"The Christmas Cha Cha"
Welcome to day two of A VERY BOB GREGORY CHRISTMAS. It's time for "The Christmas Cha Cha," which somehow was one of the last (possibly the last?) long Barks (or half-Barks, anyway) stories I ever read. Possibly for that reason, or possibly because, unlike most Barks Christmas stories, Gemstone never reprinted it (I have to think it would've been the marquee story in a hypothetical Christmas Parade 6), I've always gotten the impression--possible false!--that it's a rather obscure story.
The thing is, I wish I didn't have to say, this, but it's kinda sorta not all that good. Which is not to say that I don't like it, kind of, but it really doesn't hold together as well as it should. There are all these proliferating subplots (Cha Cha Contest! Selling Christmas cards! Decorating storefronts! Setting up a tree! Donald stressing out! Billionaires worrying about their image! Scrooge and the cha cha teacher!), and while they do all turn out to be interrelated to one extent or another, it just feels overstuffed, and not all that coherent. Which isn't to say that there aren't things I like about it! Still, I think this entry is going to largely consist of me kvetching about things.
Well, the central "cha cha contest" idea is fine, and Donald busting some moves is fun. It's a good, and kind of unusual, premise for a Christmas story.
The off-ness starts right up with this whole "poetry Christmas cards" thing. I don't get it. Cards with doggerel in them? How is that different than any ol' card you can buy in a store, and certainly could in 1959 as well? The story acts like this is some awesome new concept, but…it's not. Now, if Ajax would directly mail the cards to all your desired recipients, that would be one thing--very convenient. But it's not; the story actually takes great pains to make it clear that the cards are sent to you, and you still have to send them. What's the point?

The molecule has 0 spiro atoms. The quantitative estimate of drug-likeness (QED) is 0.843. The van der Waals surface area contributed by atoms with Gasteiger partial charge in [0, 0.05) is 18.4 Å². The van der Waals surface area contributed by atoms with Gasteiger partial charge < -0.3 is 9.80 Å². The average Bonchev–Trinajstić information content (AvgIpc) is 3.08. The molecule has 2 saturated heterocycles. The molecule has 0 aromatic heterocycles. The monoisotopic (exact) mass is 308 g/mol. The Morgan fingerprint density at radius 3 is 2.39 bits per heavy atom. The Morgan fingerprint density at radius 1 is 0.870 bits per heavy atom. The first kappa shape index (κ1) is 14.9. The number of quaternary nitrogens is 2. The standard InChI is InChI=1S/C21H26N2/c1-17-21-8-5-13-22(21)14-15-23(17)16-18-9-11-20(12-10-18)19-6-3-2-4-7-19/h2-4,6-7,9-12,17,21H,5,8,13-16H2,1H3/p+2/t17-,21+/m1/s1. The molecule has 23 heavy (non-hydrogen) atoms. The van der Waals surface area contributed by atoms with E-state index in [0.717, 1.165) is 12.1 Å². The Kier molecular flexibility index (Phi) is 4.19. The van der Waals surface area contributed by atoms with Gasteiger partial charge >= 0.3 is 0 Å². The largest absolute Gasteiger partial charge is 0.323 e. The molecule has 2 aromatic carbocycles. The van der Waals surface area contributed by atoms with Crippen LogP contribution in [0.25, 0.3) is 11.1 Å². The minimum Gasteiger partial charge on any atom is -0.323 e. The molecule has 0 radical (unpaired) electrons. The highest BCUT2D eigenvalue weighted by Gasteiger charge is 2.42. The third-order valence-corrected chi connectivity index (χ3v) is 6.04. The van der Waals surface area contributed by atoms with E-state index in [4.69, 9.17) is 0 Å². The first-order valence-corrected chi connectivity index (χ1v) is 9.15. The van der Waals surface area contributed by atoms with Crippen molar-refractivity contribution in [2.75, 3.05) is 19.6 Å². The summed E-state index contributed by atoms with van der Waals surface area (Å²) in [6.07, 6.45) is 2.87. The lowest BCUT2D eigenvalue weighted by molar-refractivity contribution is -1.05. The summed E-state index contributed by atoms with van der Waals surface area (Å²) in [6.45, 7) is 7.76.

Oh ho! But THESE card greetings are composed by A FAMOUS POET (Ezra Pound?)! That's gotta be worth something, right? But NO--as we later see, they're actually just the usual thing. Was the idea of rhyming cards AT ALL so novel in 1959 that that alone would just knock people out? Well, no:
The long and short of it is, I don't get it. I know I'm belaboring the point far past any likely interest, but it really does interfere with my enjoyment of the story--my brain just can't help getting caught up in the question of what all this means.
…though granted, "I guess most folks are still pretty relaxed at 6:30 am!" is funny.
Donald has to help Daisy erect a Christmas tree! The kids have to decorate store windows (is that really a Woodchuck-type thing to do? I, again, don't get it)! One's head starts to spin, a little bit.